Materials.

Five HIV seroconversion panels (panels PRB929A, PRB924, PRB951, PRB952, and PRB959; Boston Biomedica Inc. [BBI]) were used and were purchased from the 1999-2001 BBI catalogue. Panels included six to nine blood samples that were taken within a time range of a minimum of 16 days to a maximum of 40 days from the time the first blood sample was obtained.

These panels provide a series of blood samples taken before and after seroconversion. The anti-HIV antibody-negative samples used for the assembly of the pools were obtained from the routine work of the Magen David Adom Blood Services. Tubes with panel blood samples and anti-HIV antibody-negative samples used for dilution were kept at -70°C.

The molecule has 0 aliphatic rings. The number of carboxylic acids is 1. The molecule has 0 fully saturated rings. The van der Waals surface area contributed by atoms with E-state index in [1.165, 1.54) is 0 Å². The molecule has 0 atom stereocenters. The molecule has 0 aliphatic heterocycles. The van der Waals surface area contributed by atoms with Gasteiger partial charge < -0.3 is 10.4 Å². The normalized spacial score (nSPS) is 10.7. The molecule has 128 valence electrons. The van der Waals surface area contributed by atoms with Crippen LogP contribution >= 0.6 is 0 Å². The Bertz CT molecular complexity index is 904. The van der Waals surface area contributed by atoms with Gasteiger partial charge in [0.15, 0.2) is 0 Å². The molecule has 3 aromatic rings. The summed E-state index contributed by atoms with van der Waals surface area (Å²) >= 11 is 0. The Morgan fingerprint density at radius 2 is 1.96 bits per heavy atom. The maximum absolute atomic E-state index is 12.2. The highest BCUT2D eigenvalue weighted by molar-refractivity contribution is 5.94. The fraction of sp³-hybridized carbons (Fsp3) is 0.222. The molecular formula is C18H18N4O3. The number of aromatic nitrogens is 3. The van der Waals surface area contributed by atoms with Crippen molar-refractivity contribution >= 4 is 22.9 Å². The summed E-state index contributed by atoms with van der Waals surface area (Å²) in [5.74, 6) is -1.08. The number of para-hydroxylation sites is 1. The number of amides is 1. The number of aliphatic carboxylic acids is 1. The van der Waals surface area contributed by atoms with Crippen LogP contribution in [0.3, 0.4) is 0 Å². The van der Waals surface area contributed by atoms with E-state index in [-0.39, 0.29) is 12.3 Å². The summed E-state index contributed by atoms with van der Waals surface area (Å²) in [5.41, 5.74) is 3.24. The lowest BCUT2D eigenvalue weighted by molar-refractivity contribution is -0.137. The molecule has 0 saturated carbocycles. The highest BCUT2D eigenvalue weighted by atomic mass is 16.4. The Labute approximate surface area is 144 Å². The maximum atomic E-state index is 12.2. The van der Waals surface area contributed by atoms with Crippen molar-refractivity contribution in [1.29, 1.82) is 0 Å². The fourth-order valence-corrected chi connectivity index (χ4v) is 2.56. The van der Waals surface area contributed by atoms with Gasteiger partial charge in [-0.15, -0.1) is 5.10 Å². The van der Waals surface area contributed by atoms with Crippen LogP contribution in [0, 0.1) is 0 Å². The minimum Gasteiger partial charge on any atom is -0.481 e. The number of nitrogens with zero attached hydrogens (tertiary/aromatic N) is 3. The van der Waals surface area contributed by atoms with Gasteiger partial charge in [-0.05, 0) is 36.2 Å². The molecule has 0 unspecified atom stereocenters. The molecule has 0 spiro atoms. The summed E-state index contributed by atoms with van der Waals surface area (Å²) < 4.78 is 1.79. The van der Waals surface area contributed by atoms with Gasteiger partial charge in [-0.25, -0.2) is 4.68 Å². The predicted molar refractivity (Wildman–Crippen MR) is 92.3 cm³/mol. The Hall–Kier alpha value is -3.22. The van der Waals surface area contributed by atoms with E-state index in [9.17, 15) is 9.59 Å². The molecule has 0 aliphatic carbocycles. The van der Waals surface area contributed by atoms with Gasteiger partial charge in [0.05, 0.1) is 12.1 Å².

Sharing and testing procedures.

Pooling was done manually. Blood samples from all bleeding days present in each HIV seroconversion panel were pooled with 6, 12, 16, 24, 32, and 48 serum samples. Each pool contained a 1-panel sample and 24 different negative samples in volumes corresponding to the required pool sizes for the study. Considering that pooled sample testing has the best potential for implementation in small laboratory settings, testing was performed with Axsym and IMx machines (Abbott Laboratories), which are frequently used in small laboratories. These two machines are identical in their technical performance characteristics, with the exception that the Axsym is a near-automatic device and the IMx is manually operated. For each seroconversion sample, the test was performed for both single and pooled samples and repeated in duplicate. The sample/cut ratio (S/CO) level used in this analysis was equal to 0.8.